When China met East Africa at F&ES:  Learning a Global Perspective on Research

During the Alumni TGIF (“Thank Goodness I’m a Forester” event at F&ES) last October, I shared with Gao, a Ph.D. candidate from China, my interest in learning about the environmental footprint of Chinese investments overseas. Despite my passion, I had little experience in the topic at the time and had no idea where to start looking for resources. Gao immediately introduced me to Dr. Helen Gichohi, the McCluskey Fellow at F&ES, at the Alumni Event. Helen is a renowned scholar from Kenya and wildlife conservation field practitioner – also former President of African Wildlife Foundation (AWF). I expressed my interest to Helen and made quick connections with her along with two other classmates, American and Ugandan students who shared a similar passion for the subject. As our interest overlapped with…

Fuels Reduction!

When Monte Kawahara, an FES alum and forester for the Bureau of Land Management (BLM) visited New Haven last fall to speak to the Fire Science and Policy class, his perspective on mitigating fire risk and battling wildfire on BLM lands in California sparked the interest of Leana Weissberg, a 2nd year Master of Environmental Science candidate. When Leana spoke with Monte after class, seeking advice on paving a career path in western forest ecology, Monte pitched an idea that would provide hands-on experience in western forest management issues: a month-long student-led trip to work on BLM lands in California.

FES students jumped at the chance to gain insight into western forest ecology issues and field experience within a federal land management agency. Four students, Emily Dolhansky (MFS ’18) Leonora…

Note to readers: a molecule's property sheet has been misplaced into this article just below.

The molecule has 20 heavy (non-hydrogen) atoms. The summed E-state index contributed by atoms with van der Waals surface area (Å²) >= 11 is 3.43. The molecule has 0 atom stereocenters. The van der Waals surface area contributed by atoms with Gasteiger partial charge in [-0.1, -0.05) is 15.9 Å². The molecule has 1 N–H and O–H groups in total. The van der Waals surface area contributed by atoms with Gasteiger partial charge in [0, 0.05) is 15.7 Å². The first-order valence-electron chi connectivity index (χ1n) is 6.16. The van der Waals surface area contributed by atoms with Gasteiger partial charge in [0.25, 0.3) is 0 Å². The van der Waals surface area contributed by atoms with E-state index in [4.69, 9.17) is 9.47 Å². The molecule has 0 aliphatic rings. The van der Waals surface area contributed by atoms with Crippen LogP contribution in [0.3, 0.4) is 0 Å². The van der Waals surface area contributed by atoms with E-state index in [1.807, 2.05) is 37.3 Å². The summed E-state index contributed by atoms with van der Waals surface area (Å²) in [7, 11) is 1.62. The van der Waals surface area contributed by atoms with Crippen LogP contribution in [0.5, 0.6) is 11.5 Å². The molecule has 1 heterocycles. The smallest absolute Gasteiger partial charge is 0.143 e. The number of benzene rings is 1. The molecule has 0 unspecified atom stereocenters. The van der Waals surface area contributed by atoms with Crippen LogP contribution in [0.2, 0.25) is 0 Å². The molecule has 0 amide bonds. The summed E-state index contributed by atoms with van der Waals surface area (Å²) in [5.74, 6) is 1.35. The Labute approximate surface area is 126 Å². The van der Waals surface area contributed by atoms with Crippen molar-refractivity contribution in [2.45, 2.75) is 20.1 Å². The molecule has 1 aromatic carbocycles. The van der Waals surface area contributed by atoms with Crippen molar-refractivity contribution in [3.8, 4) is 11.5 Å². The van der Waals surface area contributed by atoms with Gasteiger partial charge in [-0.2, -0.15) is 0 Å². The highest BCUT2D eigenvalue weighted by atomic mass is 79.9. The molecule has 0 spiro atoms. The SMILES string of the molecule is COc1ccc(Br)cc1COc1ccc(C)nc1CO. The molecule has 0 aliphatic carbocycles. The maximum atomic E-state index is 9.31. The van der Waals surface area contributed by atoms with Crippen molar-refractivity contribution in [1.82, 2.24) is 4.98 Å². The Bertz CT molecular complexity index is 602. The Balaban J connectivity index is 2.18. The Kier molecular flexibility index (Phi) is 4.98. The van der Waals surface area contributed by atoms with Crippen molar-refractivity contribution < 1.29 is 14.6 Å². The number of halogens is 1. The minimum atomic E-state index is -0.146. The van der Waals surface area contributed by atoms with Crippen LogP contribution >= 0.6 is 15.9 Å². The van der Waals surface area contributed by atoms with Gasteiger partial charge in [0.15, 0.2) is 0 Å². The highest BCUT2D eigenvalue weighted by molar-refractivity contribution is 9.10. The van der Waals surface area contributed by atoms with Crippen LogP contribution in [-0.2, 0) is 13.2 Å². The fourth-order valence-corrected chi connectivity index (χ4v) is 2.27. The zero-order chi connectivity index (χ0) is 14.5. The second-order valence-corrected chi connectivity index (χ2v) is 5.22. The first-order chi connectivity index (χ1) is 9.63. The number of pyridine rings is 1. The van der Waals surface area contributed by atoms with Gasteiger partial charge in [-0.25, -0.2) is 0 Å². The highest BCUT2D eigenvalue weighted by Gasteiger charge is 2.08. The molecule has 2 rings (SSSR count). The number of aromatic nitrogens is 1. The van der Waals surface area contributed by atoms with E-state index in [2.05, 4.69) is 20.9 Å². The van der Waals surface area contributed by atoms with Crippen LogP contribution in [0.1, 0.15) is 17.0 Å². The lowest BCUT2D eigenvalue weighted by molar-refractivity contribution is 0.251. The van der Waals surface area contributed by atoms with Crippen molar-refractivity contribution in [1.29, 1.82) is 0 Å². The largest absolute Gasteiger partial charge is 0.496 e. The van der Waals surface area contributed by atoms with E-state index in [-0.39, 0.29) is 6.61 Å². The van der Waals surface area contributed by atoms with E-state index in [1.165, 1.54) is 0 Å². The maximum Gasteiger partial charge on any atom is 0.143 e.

F&ES Treks to Quito, Ecuador

During the October fall break, a group of roughly 30 students from three Yale graduate schools (FES, School of Management, and Public Health) traveled to Quito, Ecuador. The majority of these students were FES-ers, who 1) attended the UN Habitat III conference as accredited stakeholders and 2) either presented research related to urban resilience or participated in a consultancy project.

The UN Habitat III conference was a unique occurrence. It is an event that only happens every 20 years, where national and subnational governments gather to discuss urban development. In this past Habitat, the New Urban Agenda was adopted. This is a guidance document that will dictate how urbanization will occur worldwide, and encompasses many areas including but not limited to social inclusion, ending poverty, environmentally sustainable…

National Geographic: F&ES Grad Discusses China's Role in the Ivory Trade

Before graduating from F&ES last month, Gao Yufang M.E.Sc. ’14 focused his studies on the global ivory trade, with an emphasis on the complex role of his native China.

Gao — who will return to China this month, along with two African conservationists, to explore the country’s ivory markets — recently spoke with National Geographic about the complexities of the ivory market and the role of young people in curbing the slaughter of Africa’s elephants.

He also talks about why he decided to focus on this issue in the first place.

When I came to Yale in September 2012, everyone was talking about ivory trade. As a Chinese in the U.S. who understood how the conservation community in China works, I was seeing a great gap…

With Government Shutdown Over, 'Science is (Almost) Rolling Again'

Jamie Collins ’11 M.E.Sc., who is now a graduate student in a joint program between MIT and the Woods Hole Oceanographic Institution, had just started blogging about a research trip to Antarctica when the government shutdown threatened to stop his work before it began.

In fact, on Oct. 8 — the day he arrived at Palmer Station on the West Antarctic Peninsula — he learned that the National Science Foundation was effectively cancelling all upcoming U.S. research activities in Antarctica.

But the last-minute resolution in Congress has salvaged the mission. On his blog today, Collins reported the good news: “Science is (almost) rolling again down here on the ice.”
The sense of relief on station is palpable — members of the various science teams are…